difficult child refused to go on the field for opening ceremonies

Discussion in 'General Parenting' started by TerryJ2, Apr 15, 2011.

  1. TerryJ2

    TerryJ2 Well-Known Member

    difficult child stayed home today with-a stomach ache.

    Long story short, he started refusing to go to baseball opening ceremonies and I told him he HAD to go.
    He put on his uniform and stalled for 1/2 hr, making us late, so by the time we got there, all the teams were on the field and someone was singing the nat'l anthem.

    "I can't do this. There are too many people."

    Say what? The one time he actually uses words to tell me what he's feeling and he's having an anxiety attack?

    I had given him a clonidine b4 we left the house. I told him he could take another 1/2. I tried and tried to break it in half, standing in the pkng lot, rushing, but my fingernails wouldn't cooperate. So I just handed him a whole one.

    He took it.

    That's when I knew he was serious.

    At that moment, husband drove up, parked and talked to difficult child. He said fine, we'll go home. I stuck around to talk to the coach. The coach was REALLY nice. I hate to pull the trump card, but I went ahead and told him that difficult child had Autism Spectrum Disorders (ASD) and was too anxious to go on the field with-all those people. He said, "Oh, I know what that is! I have a friend (or nephew?) who's autistic and we take care of him a lot. They'll be here tomorrow."

    "He plays?"

    "Oh, no, he's waaaay too severe, but I was just saying I know what it is. Don't worry about it."

    I said, "Well, I was all excited to get here and I was worried about it. I'm really disappointed."

    He laughed and gave me a hug.

    What a day.
  2. tiredmommy

    tiredmommy Site Moderator

    Poor kid! At least he could tell you what was wrong. Kudos to husband for taking him home & coach for understanding. And you, of course, for realizing he was serious.
  3. susiestar

    susiestar Roll With It

    WOW! sounds like quite an eventful time.

    Big Hooray that difficult child was able to tell you what was going on. This is EXACTLY the kind of time you need him to be able to tell you what is going on.

    husband taking him home like it was no big deal was also great - exactly what was needed then, in my opinion.

    Those tablets can be real boogers to cut or break, can't they?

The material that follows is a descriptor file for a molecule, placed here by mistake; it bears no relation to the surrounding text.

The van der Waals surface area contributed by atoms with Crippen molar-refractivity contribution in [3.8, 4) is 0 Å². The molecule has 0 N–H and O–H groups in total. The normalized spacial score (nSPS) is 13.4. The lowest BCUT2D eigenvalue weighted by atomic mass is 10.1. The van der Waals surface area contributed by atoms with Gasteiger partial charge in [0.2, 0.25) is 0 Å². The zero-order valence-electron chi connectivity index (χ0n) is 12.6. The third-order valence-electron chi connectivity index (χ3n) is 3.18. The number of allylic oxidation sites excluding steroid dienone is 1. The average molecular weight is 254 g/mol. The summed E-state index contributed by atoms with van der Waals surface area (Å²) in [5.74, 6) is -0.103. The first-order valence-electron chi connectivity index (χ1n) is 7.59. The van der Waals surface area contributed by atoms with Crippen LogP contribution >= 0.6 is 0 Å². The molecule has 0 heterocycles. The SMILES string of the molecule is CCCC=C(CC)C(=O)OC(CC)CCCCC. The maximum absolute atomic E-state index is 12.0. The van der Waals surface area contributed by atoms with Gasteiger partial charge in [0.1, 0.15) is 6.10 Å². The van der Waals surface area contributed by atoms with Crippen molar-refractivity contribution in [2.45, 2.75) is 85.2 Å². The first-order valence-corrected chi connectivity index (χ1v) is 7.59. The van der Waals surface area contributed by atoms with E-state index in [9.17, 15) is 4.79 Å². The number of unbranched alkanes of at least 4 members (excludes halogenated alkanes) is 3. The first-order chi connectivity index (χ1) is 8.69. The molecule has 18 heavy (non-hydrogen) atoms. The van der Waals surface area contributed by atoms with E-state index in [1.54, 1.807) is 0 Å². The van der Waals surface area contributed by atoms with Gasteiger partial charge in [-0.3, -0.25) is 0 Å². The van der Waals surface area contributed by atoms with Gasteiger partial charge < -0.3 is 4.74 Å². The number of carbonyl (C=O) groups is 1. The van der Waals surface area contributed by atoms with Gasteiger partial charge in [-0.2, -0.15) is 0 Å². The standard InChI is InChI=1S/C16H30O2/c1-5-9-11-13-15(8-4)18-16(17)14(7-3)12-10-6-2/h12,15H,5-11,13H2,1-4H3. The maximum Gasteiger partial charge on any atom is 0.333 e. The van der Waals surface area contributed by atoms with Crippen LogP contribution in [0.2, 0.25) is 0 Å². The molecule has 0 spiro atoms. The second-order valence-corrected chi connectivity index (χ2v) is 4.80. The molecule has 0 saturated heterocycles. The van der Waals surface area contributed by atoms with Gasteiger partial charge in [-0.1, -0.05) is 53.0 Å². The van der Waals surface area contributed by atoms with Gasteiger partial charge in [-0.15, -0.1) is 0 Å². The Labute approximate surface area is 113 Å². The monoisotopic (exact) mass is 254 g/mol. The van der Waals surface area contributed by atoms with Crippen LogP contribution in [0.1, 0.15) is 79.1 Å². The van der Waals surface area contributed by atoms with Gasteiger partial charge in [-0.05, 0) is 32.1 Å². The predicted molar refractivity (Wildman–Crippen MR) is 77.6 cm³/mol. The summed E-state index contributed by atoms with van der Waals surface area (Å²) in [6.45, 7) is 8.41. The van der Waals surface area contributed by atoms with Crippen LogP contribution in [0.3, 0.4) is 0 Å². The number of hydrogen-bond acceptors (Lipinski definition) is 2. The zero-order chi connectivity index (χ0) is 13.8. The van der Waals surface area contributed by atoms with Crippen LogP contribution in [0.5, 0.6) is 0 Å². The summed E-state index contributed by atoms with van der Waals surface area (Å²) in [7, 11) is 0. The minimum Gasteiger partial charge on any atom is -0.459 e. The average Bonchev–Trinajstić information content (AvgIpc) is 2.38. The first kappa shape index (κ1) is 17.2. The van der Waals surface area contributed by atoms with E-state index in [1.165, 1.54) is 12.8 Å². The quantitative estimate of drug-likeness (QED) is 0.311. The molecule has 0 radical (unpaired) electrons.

It sounds like this is just the right coach for your difficult child. I hope he can become comfortable enough with the coach that future ball games are no big deal.
  4. JJJ

    JJJ Active Member

    You handled it perfectly!! And what luck to find a coach who gets it!

    I always break some of the clonodines apart and throw them back in the bottle. The new generic manufacture made them almost break=proof and if you use a cutter they crumble :(
  5. TerryJ2

    TerryJ2 Well-Known Member

    Good idea. I'll break a bunch and save them.

    It's cloudy and threatening to rain. Don't know if they'll be able to complete a game today ...
  6. ML

    ML Guest

    That is what I refer to as a "God" moment. That is so cool. I KNOW what you mean about breaking those dang clonidines! Love and hugs of complete been there done that understanding.
  7. DDD

    DDD Well-Known Member

    what a blessing that you have that Coach. I'm delighted for you. DDD
  8. TerryJ2

    TerryJ2 Well-Known Member

    Thank you, and I agree.

    They played the entire game, but lost, 12-6.

    I stayed in bed with-a cold.

    I wonder how I can work on this anxiety thing in crowds ... I used to be like that but I never knew that's what it was. I just went ahead and did what I had to do and then had a meltdown afterward. I'm a total introvert and it takes a lot of effort to show up and chat it up in huge crowds where you feel like you can't breathe. Now, I bring a magazine (in fact, I brought one the other night) and just ignore everyone. They probably think I'm rude, but at least I don't have a meltdown. ;)

    I'll definitely work on it with-difficult child.
  9. KTMom91

    KTMom91 Well-Known Member

    Glad difficult child was able to tell you what was going on, and how great that the coach get it!
  10. TerryJ2

    TerryJ2 Well-Known Member